Emerging out of the vast steppe grasslands of Central Asia in the early 1200s, the Mongols, under their ferocious leader, Genghis Khan, quickly carved ou...
Continue Reading

The Bomb: A New History cover

The Bomb: A New History html

Download PDF Check Amazon Price
Book Review

“Younger has provided an insightful guide, especially for the general reader, into today’s array of nuclear powers and their capabilities.”
—James Schlesinger, former Secretary of Defense and Secretary of Energy, former

    Director of Central Intelligence


In The Bomb, Stephen Younger, former Los Alamos weapons designer and author of Endangered Species, provides a new history of the making of nuclear policy and the creation of the most terrible weapons humankind has ever possessed. In an era when rogue nations like North Korean and Ir...
Continue Reading

Rescue at Los Banos: The Most Daring Prison Camp Raid of World War II cover
Book Review

From the bestselling author of Hero Found comes the incredible true story of one of the greatest military rescues of all time, the 1945 World War II prison camp raid at Los Baños in the Philippines—a tale of daring, courage, and heroism that joins the ranks of Ghost Soldiers, Unbroken, and The Boys of Pointe du Hoc.

In February 1945, as the U.S. victory in the Pacific drew nearer, the Japanese army grew desperate, and its soldiers guarding U.S. and Allied POWs more sadistic. Starved, shot and beaten, many of the 2,146 prisoners of the Los Baños prison camp in the Philippines—most of them American men, women and children—would not survive much longer unless rescued soon.

Deeply concerned about the half-starved and ill-treated prisoners, General Douglas MacArthur assigned to the 11th Airborne Division a dangerous rescue mission deep behind enemy lines that became a deadly race against the clock. The Los Baños raid would become one of the greatest triumphs of that war or any war; hailed years later by Chairman of the Joint Chiefs of Staff, General Colin Powell: “I doubt that any airborne unit in the world will ever be able to rival th...
Continue Reading

The Nuremberg Trial cover

The Nuremberg Trial html

Download PDF Check Amazon Price
Book Review

Here is a gripping account of the major postwar trial of the Nazi hierarchy in World War II. The Nuremberg Trial brilliantly recreates the trial proceedings and offers a reasoned, often profound examination of the processes that created international law. From the whimpering of Kaltenbrunner and Ribbentrop on the stand to the icy coolness of Goering, each participant is vividly drawn. Includes twenty-four photographs of the key players as well as extensive references, sources, biographies, and an index.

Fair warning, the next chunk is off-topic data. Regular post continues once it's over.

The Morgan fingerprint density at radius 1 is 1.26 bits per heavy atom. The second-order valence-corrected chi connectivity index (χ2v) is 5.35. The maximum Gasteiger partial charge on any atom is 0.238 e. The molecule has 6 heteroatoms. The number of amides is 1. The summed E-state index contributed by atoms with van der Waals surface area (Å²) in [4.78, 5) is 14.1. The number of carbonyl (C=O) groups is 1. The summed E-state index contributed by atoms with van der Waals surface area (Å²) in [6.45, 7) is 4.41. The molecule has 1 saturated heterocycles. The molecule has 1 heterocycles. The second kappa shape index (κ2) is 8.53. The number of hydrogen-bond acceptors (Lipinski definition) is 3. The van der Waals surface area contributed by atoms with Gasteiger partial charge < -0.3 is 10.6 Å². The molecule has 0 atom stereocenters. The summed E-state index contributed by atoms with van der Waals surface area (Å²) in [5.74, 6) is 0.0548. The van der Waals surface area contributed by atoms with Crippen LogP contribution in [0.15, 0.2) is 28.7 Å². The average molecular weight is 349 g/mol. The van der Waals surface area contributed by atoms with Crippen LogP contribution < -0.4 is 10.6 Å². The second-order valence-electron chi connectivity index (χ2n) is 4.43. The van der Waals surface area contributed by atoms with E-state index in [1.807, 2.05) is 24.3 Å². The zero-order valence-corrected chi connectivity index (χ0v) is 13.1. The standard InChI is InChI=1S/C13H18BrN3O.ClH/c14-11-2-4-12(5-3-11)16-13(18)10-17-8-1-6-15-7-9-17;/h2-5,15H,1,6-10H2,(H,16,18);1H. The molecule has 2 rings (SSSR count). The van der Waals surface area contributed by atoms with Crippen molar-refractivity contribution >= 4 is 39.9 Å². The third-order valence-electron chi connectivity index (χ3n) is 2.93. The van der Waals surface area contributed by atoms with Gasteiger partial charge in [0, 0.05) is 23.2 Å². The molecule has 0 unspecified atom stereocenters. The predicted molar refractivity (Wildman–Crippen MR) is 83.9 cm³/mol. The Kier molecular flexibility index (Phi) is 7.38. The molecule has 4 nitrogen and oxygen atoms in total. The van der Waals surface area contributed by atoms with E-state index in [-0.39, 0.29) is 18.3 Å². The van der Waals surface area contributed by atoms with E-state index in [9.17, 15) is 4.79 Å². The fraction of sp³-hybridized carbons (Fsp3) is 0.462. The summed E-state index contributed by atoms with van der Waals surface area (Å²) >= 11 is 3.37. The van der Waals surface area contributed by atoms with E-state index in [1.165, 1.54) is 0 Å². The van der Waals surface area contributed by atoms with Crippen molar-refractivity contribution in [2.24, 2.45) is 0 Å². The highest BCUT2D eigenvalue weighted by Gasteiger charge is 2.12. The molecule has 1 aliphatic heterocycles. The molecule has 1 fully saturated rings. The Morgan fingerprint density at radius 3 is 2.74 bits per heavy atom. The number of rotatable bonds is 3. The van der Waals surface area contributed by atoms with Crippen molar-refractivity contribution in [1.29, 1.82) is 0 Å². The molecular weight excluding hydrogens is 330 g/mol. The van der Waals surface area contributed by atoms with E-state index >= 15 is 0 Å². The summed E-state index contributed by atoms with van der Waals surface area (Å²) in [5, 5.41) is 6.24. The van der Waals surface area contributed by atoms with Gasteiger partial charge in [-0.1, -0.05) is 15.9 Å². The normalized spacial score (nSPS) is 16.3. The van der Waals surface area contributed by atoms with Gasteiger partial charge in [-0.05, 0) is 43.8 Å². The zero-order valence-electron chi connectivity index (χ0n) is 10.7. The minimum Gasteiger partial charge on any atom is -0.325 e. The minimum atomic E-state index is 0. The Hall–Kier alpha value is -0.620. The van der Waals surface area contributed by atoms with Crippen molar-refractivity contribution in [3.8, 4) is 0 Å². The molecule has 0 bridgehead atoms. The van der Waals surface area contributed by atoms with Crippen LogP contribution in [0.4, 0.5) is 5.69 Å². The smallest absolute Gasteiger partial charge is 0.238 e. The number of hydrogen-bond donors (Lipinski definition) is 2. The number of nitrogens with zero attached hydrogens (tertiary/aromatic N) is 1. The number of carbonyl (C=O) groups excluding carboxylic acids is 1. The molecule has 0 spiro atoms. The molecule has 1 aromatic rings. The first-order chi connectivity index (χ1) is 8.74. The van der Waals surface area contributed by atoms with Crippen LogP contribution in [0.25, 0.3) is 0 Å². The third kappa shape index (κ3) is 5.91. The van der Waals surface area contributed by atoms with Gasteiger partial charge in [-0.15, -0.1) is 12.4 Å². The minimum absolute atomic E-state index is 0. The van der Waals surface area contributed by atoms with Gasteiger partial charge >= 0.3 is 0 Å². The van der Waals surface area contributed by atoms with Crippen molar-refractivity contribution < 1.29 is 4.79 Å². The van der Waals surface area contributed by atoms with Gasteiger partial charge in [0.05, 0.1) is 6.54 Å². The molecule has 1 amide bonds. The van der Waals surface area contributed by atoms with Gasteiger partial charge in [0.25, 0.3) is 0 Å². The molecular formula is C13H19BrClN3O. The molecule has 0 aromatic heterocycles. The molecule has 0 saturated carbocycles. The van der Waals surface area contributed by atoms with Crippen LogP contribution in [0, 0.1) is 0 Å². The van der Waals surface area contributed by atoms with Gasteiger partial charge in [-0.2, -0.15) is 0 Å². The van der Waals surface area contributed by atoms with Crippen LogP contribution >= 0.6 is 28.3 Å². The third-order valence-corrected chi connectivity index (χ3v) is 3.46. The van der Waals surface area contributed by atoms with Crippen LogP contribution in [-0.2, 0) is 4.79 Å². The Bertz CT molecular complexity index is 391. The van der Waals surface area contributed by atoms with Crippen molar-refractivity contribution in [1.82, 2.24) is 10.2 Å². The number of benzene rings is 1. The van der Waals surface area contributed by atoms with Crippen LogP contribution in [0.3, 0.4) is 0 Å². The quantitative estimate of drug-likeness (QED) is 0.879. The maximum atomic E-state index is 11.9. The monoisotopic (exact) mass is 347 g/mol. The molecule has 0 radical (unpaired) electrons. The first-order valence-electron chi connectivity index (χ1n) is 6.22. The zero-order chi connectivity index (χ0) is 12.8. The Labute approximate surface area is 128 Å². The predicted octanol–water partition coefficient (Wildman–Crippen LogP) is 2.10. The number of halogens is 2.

Product Description

Here is a gripping account of the major postwar trial of the Nazi hierarchy in World War II. The Nuremberg Trial brilliantly recreates the trial proceedings and offers a reasoned, often profound examination of the processes that created international law. From the whimpering of Kaltenbrunner and Ribbentrop on the stand to the icy coolness of Goering, each participant is vividly drawn. Includes twenty-four photographs of the key players as well as extensive references, sources, biographies, and an index.
...
Continue Reading
Lee and His Men at Gettysburg: The Death of a Nation cover
Book Review

In this sweeping account Clifford Dowdey recreates one of the most important battles in U.S. history. With vivid and breathtaking detail, Lee and His Men at Gettysburg is both a historical work and an honorary ode to the almost fifty thousand soldiers who died at the fields of Pennsylvania. Written with an emphasis on the Confederate forces, the book captures the brilliance and frustration of a general forced to contend with overwhelming odds and in-competent subordinates. Dowdey not only presents the facts of war, but brings to life the cast of characters that defined this singular moment in American history.

Product Description

In this sweeping account Clifford Dowdey recreates one of the most important battles in U.S. history. With vivid and breathtaking detail, Lee and His Men at Gettysburg is both a historical work and an honorary ode to the almost fifty thousand soldiers who died at the fields of Pennsylvania. Written with an emphasis on the Confederate forces, the book captures the brilliance and frustration of a general forced to contend with overwhelming odds and in-competent subordinates. Dowdey not only presents the facts of ...
Continue Reading